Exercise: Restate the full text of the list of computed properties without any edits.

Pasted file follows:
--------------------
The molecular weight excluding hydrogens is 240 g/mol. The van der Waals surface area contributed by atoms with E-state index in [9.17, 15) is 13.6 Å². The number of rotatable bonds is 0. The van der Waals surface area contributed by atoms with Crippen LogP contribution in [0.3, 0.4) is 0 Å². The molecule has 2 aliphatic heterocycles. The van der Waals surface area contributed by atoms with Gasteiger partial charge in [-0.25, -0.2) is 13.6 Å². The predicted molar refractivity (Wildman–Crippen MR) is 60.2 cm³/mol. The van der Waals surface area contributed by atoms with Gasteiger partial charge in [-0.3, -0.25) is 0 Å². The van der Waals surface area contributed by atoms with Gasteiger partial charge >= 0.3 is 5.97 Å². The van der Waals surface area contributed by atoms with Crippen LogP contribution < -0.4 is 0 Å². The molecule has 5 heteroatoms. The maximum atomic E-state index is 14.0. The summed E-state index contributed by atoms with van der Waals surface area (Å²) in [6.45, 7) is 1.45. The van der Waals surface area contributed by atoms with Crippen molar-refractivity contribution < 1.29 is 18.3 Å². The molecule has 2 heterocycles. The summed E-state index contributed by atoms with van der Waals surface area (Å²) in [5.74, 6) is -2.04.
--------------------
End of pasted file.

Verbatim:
The molecular weight excluding hydrogens is 240 g/mol. The van der Waals surface area contributed by atoms with E-state index in [9.17, 15) is 13.6 Å². The number of rotatable bonds is 0. The van der Waals surface area contributed by atoms with Crippen LogP contribution in [0.3, 0.4) is 0 Å². The molecule has 2 aliphatic heterocycles. The van der Waals surface area contributed by atoms with Gasteiger partial charge in [-0.25, -0.2) is 13.6 Å². The predicted molar refractivity (Wildman–Crippen MR) is 60.2 cm³/mol. The van der Waals surface area contributed by atoms with Gasteiger partial charge in [-0.3, -0.25) is 0 Å². The van der Waals surface area contributed by atoms with Gasteiger partial charge >= 0.3 is 5.97 Å². The van der Waals surface area contributed by atoms with Crippen LogP contribution < -0.4 is 0 Å². The molecule has 5 heteroatoms. The maximum atomic E-state index is 14.0. The summed E-state index contributed by atoms with van der Waals surface area (Å²) in [6.45, 7) is 1.45. The van der Waals surface area contributed by atoms with Crippen molar-refractivity contribution < 1.29 is 18.3 Å². The molecule has 2 heterocycles. The summed E-state index contributed by atoms with van der Waals surface area (Å²) in [5.74, 6) is -2.04.